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A Sharp-Elbowed 'Force' Will Watch Over Hillary Clinton's Campaign Finances

By Phil Mattingly
April 22, 2015, Bloomberg Business

On one of his last nights as chairman of the Commodity Futures Trading Commission, Gary Gensler thanked Elizabeth Warren. There were others on the list he ticked through at the affair packed with congressional aides, government officials and even a few lobbyists, but Warren, the Massachusetts senator and star of the left, was one of the first–a recognition for Warren’s role in helping Gensler transform the CFTC from a regulatory backwater into a tough Wall Street cop. "Five years ago, when the president was formulating his financial reform proposals, he placed tremendous confidence in this small agency," Gensler, who led off his remarks quoting President John F. Kennedy, told the crowd. "This confidence in the CFTC was well placed."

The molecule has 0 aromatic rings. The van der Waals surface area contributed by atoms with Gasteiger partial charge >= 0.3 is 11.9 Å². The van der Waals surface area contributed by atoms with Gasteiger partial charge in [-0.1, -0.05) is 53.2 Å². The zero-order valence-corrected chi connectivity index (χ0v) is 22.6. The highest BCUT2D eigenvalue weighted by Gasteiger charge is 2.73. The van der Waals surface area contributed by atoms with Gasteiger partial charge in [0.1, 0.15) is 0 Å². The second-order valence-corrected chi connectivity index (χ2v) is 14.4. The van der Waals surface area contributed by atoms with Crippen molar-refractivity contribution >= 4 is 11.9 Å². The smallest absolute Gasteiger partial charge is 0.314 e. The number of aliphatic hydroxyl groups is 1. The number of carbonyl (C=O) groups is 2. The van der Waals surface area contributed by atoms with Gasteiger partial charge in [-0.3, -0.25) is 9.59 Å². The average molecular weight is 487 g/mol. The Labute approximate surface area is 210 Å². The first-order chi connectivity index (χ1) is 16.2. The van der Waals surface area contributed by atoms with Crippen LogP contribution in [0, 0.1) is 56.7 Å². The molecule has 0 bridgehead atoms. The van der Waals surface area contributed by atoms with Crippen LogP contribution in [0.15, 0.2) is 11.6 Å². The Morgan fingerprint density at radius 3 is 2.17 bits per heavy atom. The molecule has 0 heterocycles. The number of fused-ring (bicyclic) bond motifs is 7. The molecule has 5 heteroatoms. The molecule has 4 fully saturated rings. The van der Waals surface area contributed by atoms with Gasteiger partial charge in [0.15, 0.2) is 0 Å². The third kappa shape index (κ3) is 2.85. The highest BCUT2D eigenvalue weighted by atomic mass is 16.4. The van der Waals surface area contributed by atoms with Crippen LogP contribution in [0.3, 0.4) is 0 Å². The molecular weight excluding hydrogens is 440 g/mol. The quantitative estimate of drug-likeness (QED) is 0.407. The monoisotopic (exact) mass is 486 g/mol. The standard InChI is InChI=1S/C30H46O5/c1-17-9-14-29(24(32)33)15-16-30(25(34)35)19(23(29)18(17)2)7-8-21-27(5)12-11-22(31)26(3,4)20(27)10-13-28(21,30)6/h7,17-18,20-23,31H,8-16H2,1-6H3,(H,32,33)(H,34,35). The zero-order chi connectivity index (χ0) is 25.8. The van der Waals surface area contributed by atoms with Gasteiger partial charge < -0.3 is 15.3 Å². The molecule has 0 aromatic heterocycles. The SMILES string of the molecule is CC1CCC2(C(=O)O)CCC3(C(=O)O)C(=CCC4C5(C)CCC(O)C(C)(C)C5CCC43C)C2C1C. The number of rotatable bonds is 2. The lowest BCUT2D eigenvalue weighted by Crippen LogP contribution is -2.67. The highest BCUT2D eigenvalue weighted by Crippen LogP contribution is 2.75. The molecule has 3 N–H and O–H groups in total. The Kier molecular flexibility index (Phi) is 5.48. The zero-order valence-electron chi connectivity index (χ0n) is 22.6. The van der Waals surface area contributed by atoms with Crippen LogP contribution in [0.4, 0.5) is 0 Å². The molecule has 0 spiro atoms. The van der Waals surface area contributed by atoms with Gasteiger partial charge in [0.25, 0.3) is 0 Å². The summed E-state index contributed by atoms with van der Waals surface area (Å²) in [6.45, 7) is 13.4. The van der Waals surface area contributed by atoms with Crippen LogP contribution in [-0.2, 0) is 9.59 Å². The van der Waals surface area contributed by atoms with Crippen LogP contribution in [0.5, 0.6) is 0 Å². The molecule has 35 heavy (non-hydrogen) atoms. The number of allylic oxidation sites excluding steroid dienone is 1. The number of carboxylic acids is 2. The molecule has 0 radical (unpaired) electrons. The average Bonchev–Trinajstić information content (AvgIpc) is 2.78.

It was a notable bookend to Gensler’s transformation from senior Wall Street executive to one of its chief antagonists. It’s a transformation his new boss, Democratic presidential candidate Hillary Clinton, appears inclined to embrace herself. Clinton cares what Warren thinks. It’s why the two met privately to talk policy, and it’s as good a reason as any for why Clinton penned a glowing piece on Warren for Time’s “100 Most Influential People.” And Clinton’s hiring of Gensler as her campaign's chief financial officer was seen as another savvy, yet somewhat transparent, message to the left that she hears the concerns that she is too close to Wall Street. "This is sending a signal," says former Representative Barney Frank of Massachusetts, himself a veteran of battles over Wall Street regulation during his time in Congress. 

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Hillary Clinton Said to Hire Former Wall Street Cop as Campaign CFO

By Phil Mattingly
April 16, 2015, Bloomberg Business

Hillary Clinton is planning to name Gary Gensler, a former top federal financial regulator and strong advocate for strict Wall Street rules, as the chief financial officer of her campaign, according to a Democrat familiar with the decision.